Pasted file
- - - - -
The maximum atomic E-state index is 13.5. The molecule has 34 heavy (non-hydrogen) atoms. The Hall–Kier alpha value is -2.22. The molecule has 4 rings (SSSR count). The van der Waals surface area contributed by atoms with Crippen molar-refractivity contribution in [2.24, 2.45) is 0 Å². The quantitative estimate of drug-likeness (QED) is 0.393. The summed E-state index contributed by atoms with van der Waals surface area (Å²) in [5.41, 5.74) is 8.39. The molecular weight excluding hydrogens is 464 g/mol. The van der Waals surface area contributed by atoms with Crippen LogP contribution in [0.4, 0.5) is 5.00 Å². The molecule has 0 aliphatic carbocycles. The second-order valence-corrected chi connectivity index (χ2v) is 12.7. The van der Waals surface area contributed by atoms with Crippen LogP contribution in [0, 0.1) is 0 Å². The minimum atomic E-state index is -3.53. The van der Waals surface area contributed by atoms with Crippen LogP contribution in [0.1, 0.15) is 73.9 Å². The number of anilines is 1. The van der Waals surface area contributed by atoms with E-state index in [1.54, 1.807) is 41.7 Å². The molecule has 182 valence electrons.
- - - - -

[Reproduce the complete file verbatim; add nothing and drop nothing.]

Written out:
The maximum atomic E-state index is 13.5. The molecule has 34 heavy (non-hydrogen) atoms. The Hall–Kier alpha value is -2.22. The molecule has 4 rings (SSSR count). The van der Waals surface area contributed by atoms with Crippen molar-refractivity contribution in [2.24, 2.45) is 0 Å². The quantitative estimate of drug-likeness (QED) is 0.393. The summed E-state index contributed by atoms with van der Waals surface area (Å²) in [5.41, 5.74) is 8.39. The molecular weight excluding hydrogens is 464 g/mol. The van der Waals surface area contributed by atoms with Crippen LogP contribution in [0.4, 0.5) is 5.00 Å². The molecule has 0 aliphatic carbocycles. The second-order valence-corrected chi connectivity index (χ2v) is 12.7. The van der Waals surface area contributed by atoms with Crippen LogP contribution in [0, 0.1) is 0 Å². The minimum atomic E-state index is -3.53. The van der Waals surface area contributed by atoms with Crippen LogP contribution in [0.1, 0.15) is 73.9 Å². The number of anilines is 1. The van der Waals surface area contributed by atoms with E-state index in [1.54, 1.807) is 41.7 Å². The molecule has 182 valence electrons.